University of Chicago First Friday Lecture Series

Friday, February 7, March 6, April 3, May 1, June 5 • 12:15pm

Chicago Cultural Center, Claudia Cassidy Theater, 2nd Floor North

Free Admission

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Claudia Cassidy Theater

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Hosted by the Basic Program of Liberal Education for Adults, the University of Chicago. Lectures are offered at 12:15pm on the first Friday of every month except July, in the Claudia Cassidy Theater of the Chicago Cultural Center.


Dawn Herrera, Feasts and Beasts: Metaphors of the Multitude in Aristotle and Plato

February 7, 12:15pm

In Book III of the Politics, Aristotle diverges from his systematic approach to offer his reader a series of unwieldy but suggestive metaphors of "the many" as a political collective. Looking beyond their poetic insufficiencies, in this talk I read Aristotle's metaphors of the multitude against those found in Plato's Republic, and consider the conceptual resources they have to offer our thinking about political authority. I argue that the form of Aristotle's argument, its development in metaphor, is not insignificant: might our ability to "carry over" the meaning of democracy as a political possibility help us constitute it as such?


Katia Mitova, Modern Retellings of the Odyssey

March 6, 12:15pm

Why retell a good story, especially if it is already written down? To internalize it? To question it? To give it a new life in a new context? The answer seems easy: all of the above. Once we look into the specific retellings of a story as famous and loved as Homer’s Odyssey, however, we realize that each retelling is above all a rethinking of the ambiguities that surround Odysseus’ cunningness and troubled journey home and Penelope’s patience and faithfulness. The lecture takes into account recent novels such as Audrie Niffeneger’s The Time Traveler’s Wife (2003), Margaret Atwood’s The Penelopiad (2005), and Zachary Mason’s The Lost Books of the Odyssey (2010).

Claudia Traudt, The Glory and Pain of Unknowing, Withholding, Delivery: Faulkner's The Sound and the Fury and Absalom, Absalom!

April 3, 12:15pm

William Faulkner's 1929 The Sound and the Fury and 1936 Absalom, Absalom! are likely his two greatest and most impactful novels, bedrock to the great decades-arching Yoknapatwapha County saga he created. The knitting and knotting within the Compson and Sutpen families, and, in Absalom, Absalom!, in important measure shared between them, is mesmerizing, harrowing, fraught, often painful, understanding of it often elusive. It is also exquisite. Unknowing, withholding, wanting drive these stories. Fascinatingly and beautifully, this is true for both the characters in the stories, and for us readers who give our imaginations, emotions and intellects over to them. This talk will explore two elements: something of the works' painful and glorious perfections of plot - and some painful, thrilling and satisfying experiences the books deliver to the reader.

Richard Hoskins, Hamilton and Madison: Friends and Enemies

May 1, 12:15pm

Alexander Hamilton and James Madison wrote arguably the most important document of political theory ever penned by Americans, the “Federalist Papers.” Published as the nation debated the new Constitution adopted in Philadelphia and now going before special state conventions for ratification or rejection, they made the case for a strong national government balanced by the power of states which retained sovereignty over all undelegated matters; for separation of powers among the President, Congress, and the Judiciary; for checks and balances to limit power and guard against tyranny. They argued that the United States, though destined to be a continental power, was not too large for republican government, contrary to Montesquieu; and that political “factions” could be managed to allow for robust debate without capture of the government by special interests. Yet, shortly after the adoption of the Constitution, during the Administration of George Washington, they became bitter political enemies. Their antipathy formed the basis of the earliest political parties, Federalists and Democratic-Republicans -- precisely the “factions” of which both had warned.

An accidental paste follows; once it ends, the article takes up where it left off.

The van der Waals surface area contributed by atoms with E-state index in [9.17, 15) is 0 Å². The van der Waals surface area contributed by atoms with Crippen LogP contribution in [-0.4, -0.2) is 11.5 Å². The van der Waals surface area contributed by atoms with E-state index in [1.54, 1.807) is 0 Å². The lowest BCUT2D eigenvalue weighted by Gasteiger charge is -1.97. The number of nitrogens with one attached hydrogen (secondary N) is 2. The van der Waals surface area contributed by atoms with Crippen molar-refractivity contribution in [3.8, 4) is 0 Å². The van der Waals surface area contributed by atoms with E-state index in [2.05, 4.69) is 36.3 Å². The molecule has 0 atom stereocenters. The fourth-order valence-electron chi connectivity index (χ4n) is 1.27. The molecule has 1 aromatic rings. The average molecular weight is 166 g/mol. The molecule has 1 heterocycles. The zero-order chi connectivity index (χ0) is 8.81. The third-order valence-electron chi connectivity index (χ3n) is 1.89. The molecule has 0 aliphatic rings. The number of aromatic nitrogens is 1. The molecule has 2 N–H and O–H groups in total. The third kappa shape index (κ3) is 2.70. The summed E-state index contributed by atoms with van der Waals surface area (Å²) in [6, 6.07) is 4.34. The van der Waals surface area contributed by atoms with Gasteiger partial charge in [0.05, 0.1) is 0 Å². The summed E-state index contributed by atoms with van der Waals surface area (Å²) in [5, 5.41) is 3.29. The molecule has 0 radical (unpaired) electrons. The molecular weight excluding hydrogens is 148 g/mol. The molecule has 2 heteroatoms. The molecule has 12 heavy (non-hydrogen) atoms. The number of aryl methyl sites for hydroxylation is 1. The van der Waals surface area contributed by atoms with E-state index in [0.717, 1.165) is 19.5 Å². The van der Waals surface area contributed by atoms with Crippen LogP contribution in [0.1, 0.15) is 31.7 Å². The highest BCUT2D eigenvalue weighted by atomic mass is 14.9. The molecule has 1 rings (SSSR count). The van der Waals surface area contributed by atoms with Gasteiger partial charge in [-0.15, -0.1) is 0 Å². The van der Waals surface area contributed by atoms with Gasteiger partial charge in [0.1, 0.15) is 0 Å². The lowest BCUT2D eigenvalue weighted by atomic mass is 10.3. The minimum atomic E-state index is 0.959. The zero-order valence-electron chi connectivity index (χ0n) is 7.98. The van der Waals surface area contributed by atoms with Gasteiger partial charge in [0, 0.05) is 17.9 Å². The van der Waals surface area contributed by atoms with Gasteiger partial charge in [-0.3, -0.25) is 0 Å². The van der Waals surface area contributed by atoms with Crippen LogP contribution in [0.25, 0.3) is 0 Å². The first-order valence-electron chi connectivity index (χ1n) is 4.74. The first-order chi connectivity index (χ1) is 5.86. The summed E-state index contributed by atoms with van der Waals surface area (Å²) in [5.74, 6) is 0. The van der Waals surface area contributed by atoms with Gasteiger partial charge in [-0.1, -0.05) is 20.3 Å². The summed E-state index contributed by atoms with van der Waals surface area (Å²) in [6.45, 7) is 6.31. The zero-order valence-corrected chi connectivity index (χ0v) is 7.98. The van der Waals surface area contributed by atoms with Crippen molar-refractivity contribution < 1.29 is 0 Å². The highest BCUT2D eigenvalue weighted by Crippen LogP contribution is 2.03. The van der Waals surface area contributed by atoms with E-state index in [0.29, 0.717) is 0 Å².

What prompted this change and how did their differences affect subsequent U.S. history? These will be the questions we explore.

Joseph Alulis, “The Third Wave”: The Family’s Place in Political Life in Plato and Aristotle

June 5, 12:15pm

In the Republic Socrates compares his proposal of a philosopher king to the third wave in a series, proverbially the biggest. It must be big, indeed, if it is greater than the second, the abolition of the family. The second proposal is offered as the means to curb factional strife in politics. But this might be a case of a cure worse than the disease. Its institution is explicitly connected by Socrates with the third wave. Aristotle places his discussion of the family at the start of his Politics and not only regards it as an institution to be preserved but accords to it a role Socrates seems to associate with its destruction. This lecture will explore the family’s place in politics as developed in the thought of Plato and Aristotle.

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